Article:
Everyone in the stairwell was trudging onward with the same dilemma. We all were gasping for air as we kept pushing up each step and each flight toward the top of the Fight For Air Climb. At several points, I wondered if I was actually making any progress.

Every 10 flights there was a group of volunteers handing out cups of water and words of encouragement. Both were sorely needed to help push me along.

With each passing flight, I kept a tally of how many flights I had left. Twenty flights down, 27 more flights to go; 30 flights down, 17 flights to go; Ok, 40 flights down, 7 to go. By the time I got to the 40th floor, I knew I could make the last push to make it to the top of my Fight For Air Climb journey.

After the Fight For Air Climb

Eventually, I reached the top after 9 minutes and 31 seconds. At the top of the stairwell, I was met by volunteers who were cheering me on and by other climbers who were also catching their breath and taking in the picturesque views of Milwaukee and Lake Michigan afforded to us by the tallest building in Wisconsin.

As I grabbed a water and walked around soaking in both the views of the city and my accomplishment, it was really cool to watch teams taking pictures together or greeting other climbers with high-fives and smiles. There was a certain camaraderie found in a common struggle.

Despite the lingering soreness, I cannot wait for next year’s climb. No matter if I beat my time from this year or not, it’s about fighting for air together and helping those impacted with lung disease.

To join an upcoming climb in a city near you, visit www.lung.org/aprilaire.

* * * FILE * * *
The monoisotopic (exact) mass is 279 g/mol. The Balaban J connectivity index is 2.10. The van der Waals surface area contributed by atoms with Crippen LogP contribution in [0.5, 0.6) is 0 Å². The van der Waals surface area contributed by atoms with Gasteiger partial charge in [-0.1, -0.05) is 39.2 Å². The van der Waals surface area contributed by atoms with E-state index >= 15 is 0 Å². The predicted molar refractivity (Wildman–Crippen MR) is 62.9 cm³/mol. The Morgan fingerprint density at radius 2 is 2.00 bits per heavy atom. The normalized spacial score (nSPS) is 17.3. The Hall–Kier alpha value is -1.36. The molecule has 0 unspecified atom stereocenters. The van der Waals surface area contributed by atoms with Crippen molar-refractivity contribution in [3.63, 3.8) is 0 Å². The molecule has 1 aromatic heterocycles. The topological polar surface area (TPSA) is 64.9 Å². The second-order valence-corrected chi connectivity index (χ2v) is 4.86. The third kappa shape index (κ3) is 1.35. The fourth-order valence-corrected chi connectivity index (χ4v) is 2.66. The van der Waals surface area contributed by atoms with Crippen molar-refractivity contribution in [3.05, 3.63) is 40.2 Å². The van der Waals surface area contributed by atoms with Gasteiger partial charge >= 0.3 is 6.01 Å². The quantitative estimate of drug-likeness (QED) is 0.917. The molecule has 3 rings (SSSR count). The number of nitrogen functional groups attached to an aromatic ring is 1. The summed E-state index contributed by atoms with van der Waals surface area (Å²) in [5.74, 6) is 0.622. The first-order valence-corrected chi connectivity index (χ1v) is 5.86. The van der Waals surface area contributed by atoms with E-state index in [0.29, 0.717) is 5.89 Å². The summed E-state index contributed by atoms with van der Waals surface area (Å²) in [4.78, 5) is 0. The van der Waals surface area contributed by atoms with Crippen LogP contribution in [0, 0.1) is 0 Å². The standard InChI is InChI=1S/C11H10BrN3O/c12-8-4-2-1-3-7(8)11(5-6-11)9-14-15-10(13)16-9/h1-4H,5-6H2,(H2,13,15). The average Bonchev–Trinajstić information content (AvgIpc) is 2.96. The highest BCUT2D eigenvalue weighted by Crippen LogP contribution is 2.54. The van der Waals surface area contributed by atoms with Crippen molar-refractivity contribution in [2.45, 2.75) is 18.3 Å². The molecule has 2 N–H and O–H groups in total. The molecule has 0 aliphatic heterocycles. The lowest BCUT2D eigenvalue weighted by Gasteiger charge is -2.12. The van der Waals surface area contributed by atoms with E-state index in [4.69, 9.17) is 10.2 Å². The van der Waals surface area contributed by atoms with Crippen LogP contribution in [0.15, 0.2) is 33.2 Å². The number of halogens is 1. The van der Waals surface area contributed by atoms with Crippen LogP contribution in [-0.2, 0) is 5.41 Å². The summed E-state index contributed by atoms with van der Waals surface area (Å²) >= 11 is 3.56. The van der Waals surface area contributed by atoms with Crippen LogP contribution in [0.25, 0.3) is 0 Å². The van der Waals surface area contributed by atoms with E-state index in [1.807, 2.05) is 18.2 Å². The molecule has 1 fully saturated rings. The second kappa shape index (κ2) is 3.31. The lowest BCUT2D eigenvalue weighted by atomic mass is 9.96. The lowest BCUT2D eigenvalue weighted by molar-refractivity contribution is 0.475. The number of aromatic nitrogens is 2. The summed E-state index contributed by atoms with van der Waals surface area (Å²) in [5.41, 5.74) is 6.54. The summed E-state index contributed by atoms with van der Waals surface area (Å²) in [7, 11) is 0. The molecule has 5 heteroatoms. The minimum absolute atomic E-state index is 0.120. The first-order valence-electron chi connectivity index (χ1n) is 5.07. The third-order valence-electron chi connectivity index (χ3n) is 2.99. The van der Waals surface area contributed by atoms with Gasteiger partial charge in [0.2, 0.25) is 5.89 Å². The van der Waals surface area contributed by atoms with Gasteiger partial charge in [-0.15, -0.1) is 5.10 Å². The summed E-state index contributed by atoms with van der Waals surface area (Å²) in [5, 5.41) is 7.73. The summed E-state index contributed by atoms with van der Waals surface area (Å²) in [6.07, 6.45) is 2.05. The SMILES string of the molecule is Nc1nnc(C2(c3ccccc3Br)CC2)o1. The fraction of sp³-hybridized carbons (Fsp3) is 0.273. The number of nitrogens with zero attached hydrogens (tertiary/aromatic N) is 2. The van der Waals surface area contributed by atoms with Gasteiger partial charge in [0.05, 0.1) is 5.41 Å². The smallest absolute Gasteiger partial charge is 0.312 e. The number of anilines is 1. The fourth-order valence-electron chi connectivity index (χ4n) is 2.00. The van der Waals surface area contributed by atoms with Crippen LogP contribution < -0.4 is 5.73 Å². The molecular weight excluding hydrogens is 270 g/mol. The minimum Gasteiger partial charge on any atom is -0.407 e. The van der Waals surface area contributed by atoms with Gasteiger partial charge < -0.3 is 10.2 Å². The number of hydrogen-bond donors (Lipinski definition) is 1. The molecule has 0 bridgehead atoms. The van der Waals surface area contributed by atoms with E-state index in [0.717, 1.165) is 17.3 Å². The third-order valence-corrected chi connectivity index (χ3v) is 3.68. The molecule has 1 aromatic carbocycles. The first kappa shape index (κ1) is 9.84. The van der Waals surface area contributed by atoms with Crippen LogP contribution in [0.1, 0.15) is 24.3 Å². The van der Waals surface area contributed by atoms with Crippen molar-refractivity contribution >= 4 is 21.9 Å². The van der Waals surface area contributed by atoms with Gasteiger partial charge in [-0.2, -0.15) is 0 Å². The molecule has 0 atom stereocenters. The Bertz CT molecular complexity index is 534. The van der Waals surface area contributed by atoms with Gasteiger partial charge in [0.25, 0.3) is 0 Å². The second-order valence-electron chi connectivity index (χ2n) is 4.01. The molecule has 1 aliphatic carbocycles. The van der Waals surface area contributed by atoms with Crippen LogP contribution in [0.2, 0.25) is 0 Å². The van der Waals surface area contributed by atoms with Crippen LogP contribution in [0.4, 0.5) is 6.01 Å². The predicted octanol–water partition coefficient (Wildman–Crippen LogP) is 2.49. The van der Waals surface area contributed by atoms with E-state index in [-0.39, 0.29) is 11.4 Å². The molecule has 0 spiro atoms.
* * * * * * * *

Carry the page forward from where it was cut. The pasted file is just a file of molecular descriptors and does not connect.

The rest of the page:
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Experts Say Flights Can Resume, But Bring Increased Risks

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Air quality experts say that it is safe to resume flying, but travelers must take advanced precautions before traveling like taking shorter flights when possible, wearing masks, and social distancing. 

In an opinion piece for The Washington Post, Joseph Allen, an assistant professor of exposure assessment science at Harvard T.H. Chan School of Public Health, makes the case that airplanes do not make you sick. In fact, airplanes have comparable levels of air filtration and fresh air ventilation to a health care facility

Flights May Be Less Comfortable With Recommendations

He argues that airlines should continue disinfecting high-touch areas such as armrests and tray tables, stop in-flight food service, mandate mask-wearing, and ask patrons to keep their above ventilation fan on throughout the flight. While these adjustments make flying less enjoyable, they can help reduce in-flight virus transmission. Masks are currently required on public transportation. 

Allen is not the only one saying it is safe to resume flying. 

‘Safer Than Eating At A Restaurant’

Linsey Marr, an engineering professor at Virginia Tech, in a CNN article writes, “When HEPA ventilation systems are running on a plane and everyone is masked, the risk of Covid-19 is greatly reduced and makes air travel on a big jet safer than eating at a restaurant.”

Activities Create Biggest Risks

She and Allen argue that the biggest risks in airline travel stem from activities like the pre-flight boarding process or when a flight is delayed and people are stuck on the plane. Marr, who has been wearing an air quality monitor when she travels, said CO2 levels are elevated during these aforementioned activities and are indicative of a lack of fresh air ventilation. 

Marr told CNN that “A CO2 (carbon dioxide) level of 3,000 ppm means that for every breath I take in, about 7% of the air is other people’s exhaled breath…like drinking someone else’s backwash!”

The airport also presents other problems for travelers.

Allen suggests airports create more touchless experiences, upgrade their HVAC system, and require masks. Some updates have already been implemented in some airports or will be implemented in the future. 

Other experts suggest carrying your own personal hand sanitizer, disinfectant wipes, and sticking to shorter flights

Even though there are risks to flying, Marr and Allen say you are clear for takeoff this summer